AD is the most common ND in the elderly population, and age-related adult dementia accounts for 60%–70% of dementia cases; the lifetime AD risk is approximately 20% in women and 10% in men (104). AD is chronic and irreversible and involves progressive cognitive impairment and behavioral changes such as memory loss, disorientation, and loss of mobility, which are characterized by synaptic dysfunction by synthesized factors, accumulation of neurotoxic protein aggregates, age-related processes, neuroinflammation, lead neuron, and synaptic loss (105107). A classical pathology of AD involves amyloid-beta (Aβ) extracellular neurotic plaques, which are distributed throughout the cerebral cortex, and over-phosphorylated Tau protein-containing neurofibrillary tangles, which primitively occur in the medial temporal lobe and then diffuse to the isocortical regions of the temporal, parietal, and frontal lobes (108110). Studies have reported that the deposition of Aβ and Tau protein occurs 10–20 years before the onset of clinical dementia symptoms (111). Numerous studies on AD treatment or intervention strategies in animal models have achieved promising results. Unfortunately, drugs targeting the pathological procedure have been found not effective in AD clinical treatment (112).

2.1.1 Involvement of Microbiome in Alzheimer’s Disease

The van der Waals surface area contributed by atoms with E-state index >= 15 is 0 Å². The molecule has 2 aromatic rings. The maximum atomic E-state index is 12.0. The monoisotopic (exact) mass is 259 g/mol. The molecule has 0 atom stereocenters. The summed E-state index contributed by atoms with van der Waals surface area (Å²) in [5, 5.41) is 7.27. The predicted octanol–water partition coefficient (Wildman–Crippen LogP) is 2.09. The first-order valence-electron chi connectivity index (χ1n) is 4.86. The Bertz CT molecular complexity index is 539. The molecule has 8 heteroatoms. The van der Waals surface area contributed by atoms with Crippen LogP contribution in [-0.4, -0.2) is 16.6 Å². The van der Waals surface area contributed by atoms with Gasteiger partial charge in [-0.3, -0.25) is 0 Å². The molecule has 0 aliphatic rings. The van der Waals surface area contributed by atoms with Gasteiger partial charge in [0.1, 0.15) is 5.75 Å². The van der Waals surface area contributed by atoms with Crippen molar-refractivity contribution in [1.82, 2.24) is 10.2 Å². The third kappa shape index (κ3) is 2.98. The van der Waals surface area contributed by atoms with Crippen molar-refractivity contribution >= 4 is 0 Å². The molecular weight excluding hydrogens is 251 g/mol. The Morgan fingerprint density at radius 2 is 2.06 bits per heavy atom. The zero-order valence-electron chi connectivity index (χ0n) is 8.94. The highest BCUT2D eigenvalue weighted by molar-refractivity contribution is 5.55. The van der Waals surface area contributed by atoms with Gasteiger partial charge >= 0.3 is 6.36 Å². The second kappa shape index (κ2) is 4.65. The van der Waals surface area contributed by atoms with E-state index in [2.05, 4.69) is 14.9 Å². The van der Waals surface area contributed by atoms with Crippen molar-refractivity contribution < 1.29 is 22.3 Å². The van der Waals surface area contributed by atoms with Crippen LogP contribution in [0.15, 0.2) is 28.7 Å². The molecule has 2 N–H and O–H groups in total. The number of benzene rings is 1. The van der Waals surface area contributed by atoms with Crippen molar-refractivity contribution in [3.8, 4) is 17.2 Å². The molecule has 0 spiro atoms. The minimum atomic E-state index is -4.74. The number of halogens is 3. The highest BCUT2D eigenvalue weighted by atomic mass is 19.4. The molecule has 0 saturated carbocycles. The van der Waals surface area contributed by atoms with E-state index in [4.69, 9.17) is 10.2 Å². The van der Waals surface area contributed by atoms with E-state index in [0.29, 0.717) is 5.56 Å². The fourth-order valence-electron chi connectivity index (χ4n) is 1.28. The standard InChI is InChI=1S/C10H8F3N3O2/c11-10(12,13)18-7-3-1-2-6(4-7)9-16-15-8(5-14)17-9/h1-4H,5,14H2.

The frailty of the host is related to the reduced diversity of core microbiota groups such as Lactobacilli, Bacteroides, and Prevotella and the increased abundance of Ruminococcus, Atopobium, and Enterobacteriaceae (113). Interestingly, these microbial communities are associated with the host’s mood and behavior, which are precipitating factors for cognitive impairment. Studies have reported that gut microbiota is altered in AD. When AD patients were compared with healthy controls, AD patients exhibited diverse microbiota, an increased abundance of Bacteroidetes, and a reduced abundance of Firmicutes, Proteobacteria, and Actinobacteria (88, 89). Moreover, the composition of the gut microbiota of SAPM8 mice, which exhibited learning and cognitive impairment similar to AD patients, revealed conspicuous character divergence compared with that of the healthy control; the correlation density and clustering operational taxonomic unit of gut microbiota decreased (87). The increasing abundance of microbiota such as norank f Lachnospiracea, unclassified f Lachnospiraceae, and Alistypes in SAPM8 models is consistent with that reported in AD patients in another study (114). The analogous shifts of the microbiota were also found in other transgenic AD pathology-like mouse models compared with 3-year-old wild-type mouse models; the microbiota composition was similar but the diversity started changing after 6 months of age, and the AD pathology-like models showed increased abundance of Proteobacteria and Erisilopelotrichaeae (115). In addition, neuroinflammation and amyloidosis are affected by the perturbation of gut microbiota diversity induced by antibiotics in the AD mouse model (116, 117).